Content theories of motivation try to answer the question ‘What motivates people?’ while process theories attempt to answer the question ‘how motivation takes place within an individual?’. Process theories change the emphasis from needs to the goals and methods by which people are motivated. These theories identify the processes by which internal factors influence motivation. These theories are cognitive, i.e., they are based on the premise that motivation is a function of employees’ perceptions, thoughts, and beliefs. They attempt to describe and explain how people sustain, start, and direct behaviour aimed at the satisfaction of needs or reduction of inner tension.

The most common process theories of motivation are:

  • Vroom’s Expectancy Theory
  • Equity Theory,
  • McGregor’s theory X and Y

3) Other Theories

Apart from these theories, there are several other theories like goal-setting theory, job design theory, reinforcement theory, cognitive evaluation theory, etc.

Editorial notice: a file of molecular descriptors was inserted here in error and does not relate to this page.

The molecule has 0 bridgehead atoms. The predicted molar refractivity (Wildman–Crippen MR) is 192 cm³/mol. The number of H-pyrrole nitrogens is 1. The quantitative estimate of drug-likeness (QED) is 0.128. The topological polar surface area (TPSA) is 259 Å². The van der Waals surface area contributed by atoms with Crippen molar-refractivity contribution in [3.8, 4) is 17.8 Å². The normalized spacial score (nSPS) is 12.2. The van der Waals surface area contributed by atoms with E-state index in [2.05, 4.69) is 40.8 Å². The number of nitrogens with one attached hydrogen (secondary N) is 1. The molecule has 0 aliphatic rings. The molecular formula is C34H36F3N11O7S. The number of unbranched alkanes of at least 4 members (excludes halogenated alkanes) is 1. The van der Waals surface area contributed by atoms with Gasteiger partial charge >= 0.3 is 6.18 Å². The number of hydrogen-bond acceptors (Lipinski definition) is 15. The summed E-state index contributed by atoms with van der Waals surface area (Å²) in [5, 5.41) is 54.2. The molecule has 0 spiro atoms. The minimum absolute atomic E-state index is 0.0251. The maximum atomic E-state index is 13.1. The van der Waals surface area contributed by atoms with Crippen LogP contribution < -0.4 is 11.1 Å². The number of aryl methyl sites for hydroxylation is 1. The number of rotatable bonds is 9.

Let us now discuss the various theories of motivation that help explain how motivation functions and operates to influence individual behaviour and actions:

Drive Reduction Theory

This theory focuses on needs and drives, as discussed earlier. Also known as the push theory of motivation, it posits that “behaviour is pushed towards goals by driving force within the person or animal” (Morgan et al., 1996, p. 269).

The theory states that the “lack of some basic biological need produces a drive to push an organism to satisfy that need” (Feldman, 2015, p. 288). As explained earlier in this unit, a drive is a tension or arousal that directs behaviour to fulfil a need. Drives can be classified as primary (e.g., thirst, hunger, sleep, and sex) related to physiological needs and secondary, acquired from experience and learning (e.g., the need for achievement in one’s work).